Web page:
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THE BREAKFAST CLUB (1985). John Hughes' finest hour (he didn't have many, despite a prolific output), this was probably the best of the so-called "Brat Pack" features as well as a seminal film for many who came of age in the 80s. Viewing teenagers as more than just sex-addled nitwits (re: the Porky's series), Hughes nicely nailed the anxieties and insecurities of the high school set with this entertaining yarn about five disparate students -- a jock (Emilio Estevez), a beauty (Molly Ringwald), a brain (Anthony Michael Hall), a rebel (Judd Nelson) and a basketcase (Ally Sheedy) -- who are forced to spend a Saturday together in detention and end up discovering some common ground. The occasionally awkward dialogue sounds natural coming from the mouths of the kids, less so when uttered by the overbearing detention teacher (Paul Gleason); still, the movie does a nice job of mixing comedy with pathos, and the soundtrack (spearheaded by Simple Minds' "Don't You (Forget About Me)") still rocks. Universal is releasing this alongside two other Hughes films, Sixteen Candles and Weird Science, as part of the "High School Reunion Collection"; the titles are all available individually or as a boxed set. Unfortunately, DVD features are limited to only the theatrical trailer; what a missed opportunity to include some really fun extras, like retrospective documentaries, a "Brat Pack" movie timeline, and, of course, music videos, music videos and more music videos. Movie: / Extras:

DAY OF THE DEAD (1985). George Romero's 1968 Night of the Living Dead is now considered a classic, as is the 1979 sequel Dawn of the Dead. As for this third installment -- well, it's considered anything but a classic, yet it's better than the reputation it garnered upon its original release, when it quickly became apparent that this was the runt of its particular cinematic litter. Slowly developing a cult following over the years in its video incarnations, the movie now arrives all dolled up in a two-disc DVD set from Anchor Bay. Set in an underground military bunker, this finds a group of scientists, intent on studying the zombies in the hopes of finding a cure, engaged in a mental tug-of-war with the trigger-happy soldiers who would be just as content wiping out everybody (scientists and zombies alike) who vexes them. Largely missing is the primal horror of the first film and the sharp satire of the second, yet what remains isn't bad, with some of Romero's interesting ideas and Tom Savini's gory effects triumphing over some amateurish acting (major exception: Howard Sherman, who's effective, even touching, as Bub the domesticated zombie). Interestingly, this movie basically shares the same philosophy as the recent zombie flick 28 Days Later: A flesh-eating monster may be nobody's idea of a desirable companion, but he's no worse than a spirit-sapping military man. DVD features include audio commentary by Romero, Savini and others, a new making-of documentary, various still galleries, and poster and lobby card reproductions from around the world. Movie: / Extras:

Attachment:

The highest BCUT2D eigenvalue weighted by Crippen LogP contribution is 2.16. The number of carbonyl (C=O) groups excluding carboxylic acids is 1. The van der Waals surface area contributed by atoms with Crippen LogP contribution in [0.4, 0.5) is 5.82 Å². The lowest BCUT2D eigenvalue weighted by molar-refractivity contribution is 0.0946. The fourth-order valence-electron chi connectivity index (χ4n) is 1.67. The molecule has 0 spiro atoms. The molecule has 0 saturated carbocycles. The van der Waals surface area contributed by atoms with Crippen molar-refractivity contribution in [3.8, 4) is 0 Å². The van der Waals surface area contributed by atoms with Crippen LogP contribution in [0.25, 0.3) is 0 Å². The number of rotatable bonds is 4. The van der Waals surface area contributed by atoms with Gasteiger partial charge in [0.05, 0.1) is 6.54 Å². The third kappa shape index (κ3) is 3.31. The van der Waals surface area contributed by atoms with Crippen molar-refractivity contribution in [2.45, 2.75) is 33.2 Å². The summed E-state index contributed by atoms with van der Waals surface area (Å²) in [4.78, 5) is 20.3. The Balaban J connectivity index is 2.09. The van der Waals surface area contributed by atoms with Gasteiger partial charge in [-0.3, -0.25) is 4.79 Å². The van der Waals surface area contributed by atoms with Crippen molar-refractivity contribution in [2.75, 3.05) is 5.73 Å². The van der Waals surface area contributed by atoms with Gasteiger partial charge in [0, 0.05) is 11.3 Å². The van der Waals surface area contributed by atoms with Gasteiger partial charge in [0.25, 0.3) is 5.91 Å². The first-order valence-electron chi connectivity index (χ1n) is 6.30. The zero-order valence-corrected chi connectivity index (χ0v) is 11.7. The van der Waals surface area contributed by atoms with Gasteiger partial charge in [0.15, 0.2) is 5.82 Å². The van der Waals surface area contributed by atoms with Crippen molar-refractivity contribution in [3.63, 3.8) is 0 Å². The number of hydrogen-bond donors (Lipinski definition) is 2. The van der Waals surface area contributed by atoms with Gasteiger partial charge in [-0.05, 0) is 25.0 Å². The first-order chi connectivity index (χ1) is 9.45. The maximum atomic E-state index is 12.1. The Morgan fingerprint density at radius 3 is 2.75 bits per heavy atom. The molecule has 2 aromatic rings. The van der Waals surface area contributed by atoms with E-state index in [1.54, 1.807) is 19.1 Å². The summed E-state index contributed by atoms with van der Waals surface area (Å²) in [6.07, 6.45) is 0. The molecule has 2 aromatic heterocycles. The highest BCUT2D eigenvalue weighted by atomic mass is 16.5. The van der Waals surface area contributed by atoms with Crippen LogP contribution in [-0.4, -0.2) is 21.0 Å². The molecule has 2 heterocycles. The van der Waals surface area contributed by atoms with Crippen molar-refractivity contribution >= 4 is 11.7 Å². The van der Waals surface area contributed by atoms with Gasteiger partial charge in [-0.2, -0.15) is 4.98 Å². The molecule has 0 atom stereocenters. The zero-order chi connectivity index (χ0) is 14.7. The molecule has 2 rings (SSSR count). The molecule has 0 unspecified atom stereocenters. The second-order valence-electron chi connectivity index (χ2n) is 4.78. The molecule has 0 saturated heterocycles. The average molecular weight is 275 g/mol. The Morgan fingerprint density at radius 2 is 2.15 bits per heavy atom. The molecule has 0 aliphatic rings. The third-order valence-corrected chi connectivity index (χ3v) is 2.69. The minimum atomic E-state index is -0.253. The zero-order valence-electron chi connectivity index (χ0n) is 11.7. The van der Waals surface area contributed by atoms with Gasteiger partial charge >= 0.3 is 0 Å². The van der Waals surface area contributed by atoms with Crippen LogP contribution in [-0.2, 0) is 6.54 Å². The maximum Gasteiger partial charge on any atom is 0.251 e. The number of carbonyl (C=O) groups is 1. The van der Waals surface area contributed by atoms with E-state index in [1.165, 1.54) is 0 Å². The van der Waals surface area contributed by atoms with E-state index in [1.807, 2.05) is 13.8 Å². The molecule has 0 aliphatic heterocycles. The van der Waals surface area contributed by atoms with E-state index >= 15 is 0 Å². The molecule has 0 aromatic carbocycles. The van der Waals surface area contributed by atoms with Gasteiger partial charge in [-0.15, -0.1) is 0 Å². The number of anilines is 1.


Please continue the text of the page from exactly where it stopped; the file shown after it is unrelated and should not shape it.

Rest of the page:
WHERE EAGLES DARE (1968). Before Vietnam rendered the "War Is Swell" brand of Hollywood movies obsolete, that sub-genre enjoyed a boom in the 60s with the release of three WWII flicks that, instead of rallying around musicals' yelp of "Let's put on a show!" preferred to chant "Let's kill some Nazis!" Like The Guns of Navarone and The Dirty Dozen, Where Eagles Dare also places a small band of crack soldiers on a perilous mission behind enemy lines -- in this case, to infiltrate a German castle and rescue a high-ranking Allied officer. And also like its predecessors, this one's terrific entertainment, with Richard Burton and Clint Eastwood both in suitably stalwart form and the inclusion of a mano-a-mano skirmish atop a cable car to really get the heart pumping. This is being released on DVD as part of the "Clint Eastwood Collection," the veteran in a group of seven titles that otherwise only features movies from 1982-1990. The best of these six are the seedy thriller Tightrope and the offbeat White Hunter, Black Heart; bringing up the rear are the cop drama The Rookie, co-starring Charlie Sheen, and the sputtering comedy Pink Cadillac (the in-betweeners are Honkytonk Man and the Eastwood-Burt Reynolds vehicle City Heat). The Where Eagles Dare DVD includes a making-of featurette, which is more than can be said for the other six titles, all of which include only a trailer and a list of Eastwood titles. Movie: 1/2 / Extras: 1/2

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